The charismatic former Borussia Dortmund coach replaced Brendan Rodgers at Anfield after the Northern Irishman was suddenly sacked after the 1-1 draw with local rivals Everton on October 4.
Despite the Reds’ laboured performances and an increasingly disillusioned and apathetic fanbase, the sacking of Rodgers still came as a shock to many who felt that the club’s owners Fenway Sports Group were prepared to give the ex-Swansea man a chance of redemption after an £80 million summer outlay.
Rodgers was given the chop just hours after the draw against the Toffees, but it was a result some 200 miles away 24 hours earlier that perhaps forced FSG to move for Klopp.
Chelsea were beaten on October 3 by Ronald Koeman’s free-spirited Southampton side at Stamford Bridge, and Mourinho’s subsequent seven-minute rant after the game could have been key to Liverpool’s proactive and decisive swoop for Klopp.
Mourinho defiantly and very publicly dared the club’s owner Roman Abramovich to sack him after claiming that he was in no mood to walk away from Stamford Bridge, despite a continued struggle to extract anywhere near what his squad are clearly capable of.
"If the club wants to sack me they have to sack me because I am not running away," Mourinho was reported as saying by sources such as the BBC after the Southampton game. "To be champions now is very difficult because the distance is so much but I am convinced we will finish in the top four.
"It is a crucial moment in the history of this club because if they sack me they sack the best manager this club has ever had. The message is that the results are the fault of the manager.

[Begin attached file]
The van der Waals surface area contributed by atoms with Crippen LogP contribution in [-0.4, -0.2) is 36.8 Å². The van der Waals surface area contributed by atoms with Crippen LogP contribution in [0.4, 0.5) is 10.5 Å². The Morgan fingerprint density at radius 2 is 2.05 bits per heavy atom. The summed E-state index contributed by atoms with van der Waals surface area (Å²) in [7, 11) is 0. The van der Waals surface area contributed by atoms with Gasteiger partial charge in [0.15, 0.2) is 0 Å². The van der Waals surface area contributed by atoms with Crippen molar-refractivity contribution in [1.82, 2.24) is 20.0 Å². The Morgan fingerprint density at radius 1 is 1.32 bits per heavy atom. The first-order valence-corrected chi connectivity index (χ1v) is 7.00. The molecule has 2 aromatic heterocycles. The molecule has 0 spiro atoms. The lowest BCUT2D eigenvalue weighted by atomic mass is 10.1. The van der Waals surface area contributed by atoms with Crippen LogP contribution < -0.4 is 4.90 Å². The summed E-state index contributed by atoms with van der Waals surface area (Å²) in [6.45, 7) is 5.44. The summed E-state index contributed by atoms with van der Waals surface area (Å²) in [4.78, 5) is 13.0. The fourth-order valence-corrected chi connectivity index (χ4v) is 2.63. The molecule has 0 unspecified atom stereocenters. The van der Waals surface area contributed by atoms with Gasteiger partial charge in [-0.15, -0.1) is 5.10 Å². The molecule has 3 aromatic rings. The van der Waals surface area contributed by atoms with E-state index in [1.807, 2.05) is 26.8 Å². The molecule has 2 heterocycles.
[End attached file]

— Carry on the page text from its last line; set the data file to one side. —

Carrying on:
"This is a moment for everybody to assume their responsibilities and stick together."
Mourinho’s apparent last-stand was met with a clear vote of confidence from Chelsea, with the club quick to release a statement via Twitter declaring that their manager’s position was not in doubt.
Sky Sports published the statement: "The club wants to make it clear that Jose continues to have our full support. As Jose has said himself, results have not been good enough and the team's performances must improve.
"However, we believe that we have the right manager to turn this season around and that he has the squad with which to do it."
However, a studious Liverpool watched the developments with a keener eye than most, and perhaps surmised that Klopp may be at the summit of Chelsea’s shortlist if they did decide to give Mourinho his marching orders, and the 18-time champions were astute in their appointment.
The international break provided Liverpool with the space they needed to move for the German, and Klopp was in the hotseat by the time they met Tottenham in their next match on October 17.
The round of international fixtures afforded the embattled Mourinho some breathing space, and crucially for Liverpool, it gave the five-time European Cup winners a chance to swoop for their new manager whilst the furore over Chelsea’s future had quelled somewhat.
Klopp is yet to lose as Reds boss and he and his re-energised Liverpool side turned up the pressure on Mourinho at Stamford Bridge with a 3-1 win on Saturday lunchtime.
The victory was Klopp’s first in the Premier League since taking charge, and an 11-game unbeaten run for Liverpool is given a chance for extension when they visit Rubin Kazan in the Europa League on Thursday.